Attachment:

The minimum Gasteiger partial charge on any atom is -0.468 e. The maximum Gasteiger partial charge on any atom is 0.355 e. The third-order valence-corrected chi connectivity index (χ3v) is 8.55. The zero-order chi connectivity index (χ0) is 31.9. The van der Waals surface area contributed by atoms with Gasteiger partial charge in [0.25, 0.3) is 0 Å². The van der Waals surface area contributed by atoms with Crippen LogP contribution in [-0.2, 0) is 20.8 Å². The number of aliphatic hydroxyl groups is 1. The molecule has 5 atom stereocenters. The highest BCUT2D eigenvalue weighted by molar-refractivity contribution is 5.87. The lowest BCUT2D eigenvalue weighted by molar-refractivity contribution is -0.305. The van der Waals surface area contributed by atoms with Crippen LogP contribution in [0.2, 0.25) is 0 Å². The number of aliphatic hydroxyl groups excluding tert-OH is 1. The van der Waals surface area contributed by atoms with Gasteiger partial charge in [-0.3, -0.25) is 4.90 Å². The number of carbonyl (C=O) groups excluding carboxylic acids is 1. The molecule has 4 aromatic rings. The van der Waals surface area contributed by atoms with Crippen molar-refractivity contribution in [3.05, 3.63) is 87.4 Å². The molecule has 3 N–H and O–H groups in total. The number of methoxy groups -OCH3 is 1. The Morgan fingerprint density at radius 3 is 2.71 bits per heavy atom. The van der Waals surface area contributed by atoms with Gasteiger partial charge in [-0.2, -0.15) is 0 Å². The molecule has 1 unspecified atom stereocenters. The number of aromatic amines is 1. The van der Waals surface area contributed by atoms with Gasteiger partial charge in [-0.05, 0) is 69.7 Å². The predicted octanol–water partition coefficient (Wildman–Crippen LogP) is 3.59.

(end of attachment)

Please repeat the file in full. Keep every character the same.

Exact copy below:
The minimum Gasteiger partial charge on any atom is -0.468 e. The maximum Gasteiger partial charge on any atom is 0.355 e. The third-order valence-corrected chi connectivity index (χ3v) is 8.55. The zero-order chi connectivity index (χ0) is 31.9. The van der Waals surface area contributed by atoms with Gasteiger partial charge in [0.25, 0.3) is 0 Å². The van der Waals surface area contributed by atoms with Crippen LogP contribution in [-0.2, 0) is 20.8 Å². The number of aliphatic hydroxyl groups is 1. The molecule has 5 atom stereocenters. The highest BCUT2D eigenvalue weighted by molar-refractivity contribution is 5.87. The lowest BCUT2D eigenvalue weighted by molar-refractivity contribution is -0.305. The van der Waals surface area contributed by atoms with Crippen LogP contribution in [0.2, 0.25) is 0 Å². The number of aliphatic hydroxyl groups excluding tert-OH is 1. The van der Waals surface area contributed by atoms with Gasteiger partial charge in [-0.3, -0.25) is 4.90 Å². The number of carbonyl (C=O) groups excluding carboxylic acids is 1. The molecule has 4 aromatic rings. The van der Waals surface area contributed by atoms with Crippen molar-refractivity contribution in [3.05, 3.63) is 87.4 Å². The molecule has 3 N–H and O–H groups in total. The number of methoxy groups -OCH3 is 1. The Morgan fingerprint density at radius 3 is 2.71 bits per heavy atom. The van der Waals surface area contributed by atoms with Gasteiger partial charge in [-0.2, -0.15) is 0 Å². The molecule has 1 unspecified atom stereocenters. The number of aromatic amines is 1. The van der Waals surface area contributed by atoms with Gasteiger partial charge in [-0.05, 0) is 69.7 Å². The predicted octanol–water partition coefficient (Wildman–Crippen LogP) is 3.59.